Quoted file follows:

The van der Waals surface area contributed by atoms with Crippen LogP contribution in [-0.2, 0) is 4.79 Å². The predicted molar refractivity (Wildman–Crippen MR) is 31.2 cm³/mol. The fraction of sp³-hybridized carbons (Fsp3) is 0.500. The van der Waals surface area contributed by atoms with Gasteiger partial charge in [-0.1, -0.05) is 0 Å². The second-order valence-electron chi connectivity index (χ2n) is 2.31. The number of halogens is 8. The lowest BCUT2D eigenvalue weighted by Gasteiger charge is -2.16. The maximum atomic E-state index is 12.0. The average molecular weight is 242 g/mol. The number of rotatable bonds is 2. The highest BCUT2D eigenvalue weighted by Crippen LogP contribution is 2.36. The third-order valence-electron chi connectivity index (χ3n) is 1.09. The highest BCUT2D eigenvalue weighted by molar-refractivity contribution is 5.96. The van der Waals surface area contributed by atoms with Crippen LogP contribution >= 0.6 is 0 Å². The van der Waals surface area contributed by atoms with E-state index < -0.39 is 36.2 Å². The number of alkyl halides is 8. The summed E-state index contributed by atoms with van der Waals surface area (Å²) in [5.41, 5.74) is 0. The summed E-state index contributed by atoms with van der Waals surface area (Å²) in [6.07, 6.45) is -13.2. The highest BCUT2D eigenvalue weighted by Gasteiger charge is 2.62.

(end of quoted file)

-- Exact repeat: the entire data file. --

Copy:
The van der Waals surface area contributed by atoms with Crippen LogP contribution in [-0.2, 0) is 4.79 Å². The predicted molar refractivity (Wildman–Crippen MR) is 31.2 cm³/mol. The fraction of sp³-hybridized carbons (Fsp3) is 0.500. The van der Waals surface area contributed by atoms with Gasteiger partial charge in [-0.1, -0.05) is 0 Å². The second-order valence-electron chi connectivity index (χ2n) is 2.31. The number of halogens is 8. The lowest BCUT2D eigenvalue weighted by Gasteiger charge is -2.16. The maximum atomic E-state index is 12.0. The average molecular weight is 242 g/mol. The number of rotatable bonds is 2. The highest BCUT2D eigenvalue weighted by Crippen LogP contribution is 2.36. The third-order valence-electron chi connectivity index (χ3n) is 1.09. The highest BCUT2D eigenvalue weighted by molar-refractivity contribution is 5.96. The van der Waals surface area contributed by atoms with Crippen LogP contribution >= 0.6 is 0 Å². The van der Waals surface area contributed by atoms with E-state index < -0.39 is 36.2 Å². The number of alkyl halides is 8. The summed E-state index contributed by atoms with van der Waals surface area (Å²) in [5.41, 5.74) is 0. The summed E-state index contributed by atoms with van der Waals surface area (Å²) in [6.07, 6.45) is -13.2. The highest BCUT2D eigenvalue weighted by Gasteiger charge is 2.62.